Good migration governance can be a powerful economic and social force for sustainable development. When governments harness the positive effects of migration for development while addressing its challenges, migrants can make crucial contributions to local and national economies and societies. We work with local and national authorities to integrate migration into their policies and planning, addressing drivers and structural challenges that compel people to move, while also maximizing the skills and diversity that migrants bring to the territory.
Good migration governance fosters, regular and orderly migration as called for in the GCM. The UN Migration Network supports governments to implement the GCM via their Guidance for Governments and all Relevant Stakeholders.
- Migration cannot be stopped but it can be managed in a way that maximizes its benefits.
- Migration can alleviate demographic decline, helping countries with ageing societies and stagnating working age populations. In 2020, 73% of all migrants were of working age (20-64).
- Integrating migrants is an investment not a cost, potentially adding billions to a host country’s GDP, says the OECD.
- Similarly, migrants provide crucial labour in essential industries, send life-saving remittances to their families to boost the economies and societies from where they come, and are entrepreneurs, innovators and investors.
- Migrant access to essential services, like healthcare, food and safety, is key ensure they can fulfill their potential.
- Ensuring legal pathways, rights protection, inclusion, and access to services can help migrants contribute more socially and economically.
- Without the rule of law, citizenship access and social/economic inclusion, migrants and communities run the risk of being marginalized.
- An EU-funded study covering 114 countries found that ethnic and religious diversity on a national level were associated with better health and well-being.
Mainstreaming migration into policies and actions: We help governments to include migration and migrants’ voices and perspectives in policies and planning across all governance areas such as development, health, education and more. It is essential that these different sectors are coherent and that these policies work together. For example, migrants must be simultaneously included in urban planning, have access to education and be protected by labour regulations.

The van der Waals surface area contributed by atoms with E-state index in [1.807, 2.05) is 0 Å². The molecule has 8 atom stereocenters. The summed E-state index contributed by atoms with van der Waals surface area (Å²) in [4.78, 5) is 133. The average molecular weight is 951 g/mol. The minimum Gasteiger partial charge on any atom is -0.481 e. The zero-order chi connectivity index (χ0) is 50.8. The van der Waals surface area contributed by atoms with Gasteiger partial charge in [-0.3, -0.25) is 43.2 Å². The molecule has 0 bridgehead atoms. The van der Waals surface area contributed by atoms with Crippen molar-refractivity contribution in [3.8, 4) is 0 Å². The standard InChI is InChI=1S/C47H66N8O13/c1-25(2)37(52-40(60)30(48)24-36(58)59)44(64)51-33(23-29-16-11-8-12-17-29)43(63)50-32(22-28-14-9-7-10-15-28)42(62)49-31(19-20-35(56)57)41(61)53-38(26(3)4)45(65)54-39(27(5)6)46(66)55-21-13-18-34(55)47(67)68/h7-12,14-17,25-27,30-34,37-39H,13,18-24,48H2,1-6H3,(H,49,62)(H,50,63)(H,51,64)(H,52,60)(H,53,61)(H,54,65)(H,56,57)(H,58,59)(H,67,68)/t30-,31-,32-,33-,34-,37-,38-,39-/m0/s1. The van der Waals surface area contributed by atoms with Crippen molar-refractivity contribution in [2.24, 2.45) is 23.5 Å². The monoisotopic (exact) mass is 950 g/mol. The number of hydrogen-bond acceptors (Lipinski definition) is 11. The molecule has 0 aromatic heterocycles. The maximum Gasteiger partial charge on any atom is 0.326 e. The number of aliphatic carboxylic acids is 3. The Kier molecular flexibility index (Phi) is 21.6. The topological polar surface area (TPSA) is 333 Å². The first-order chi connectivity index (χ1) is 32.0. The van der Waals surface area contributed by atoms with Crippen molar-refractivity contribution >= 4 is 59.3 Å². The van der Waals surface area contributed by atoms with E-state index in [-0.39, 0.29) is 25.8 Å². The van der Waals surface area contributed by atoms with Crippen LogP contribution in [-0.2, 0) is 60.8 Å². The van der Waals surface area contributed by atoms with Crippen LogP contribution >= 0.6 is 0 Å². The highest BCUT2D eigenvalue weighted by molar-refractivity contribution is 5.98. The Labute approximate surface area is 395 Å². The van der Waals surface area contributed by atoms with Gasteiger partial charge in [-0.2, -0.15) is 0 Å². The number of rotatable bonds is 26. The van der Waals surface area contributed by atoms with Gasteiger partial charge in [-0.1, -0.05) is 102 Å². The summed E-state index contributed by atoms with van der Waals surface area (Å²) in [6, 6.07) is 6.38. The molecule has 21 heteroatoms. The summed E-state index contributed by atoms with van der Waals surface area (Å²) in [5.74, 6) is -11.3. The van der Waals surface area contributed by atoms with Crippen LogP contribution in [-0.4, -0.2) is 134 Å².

Empowering local actors: Local authorities and stakeholders - in cities, rural areas, provinces and regional areas - are migration governance actors in their own right. With migration increasing becoming an urban phenomenon, we empower local authorities to manage both the positive and negative impacts of migration on the ground, as called upon in the GCM’s whole-of-government principle. In our work co-steering forums like the Mayors Mechanism, we include local authorities in the global conversations on migration such as the GCM and the Global Forum on Migration and Development (GFMD).
Local-national coordination: National and local authorities should develop policies together, taking advantage of local expertise and knowledge and aligning local and national policies with global priorities. Our work enhances coordination mechanisms between different levels of government, fostering more effective migration policies and better governance across all sectors (e.g. health, education).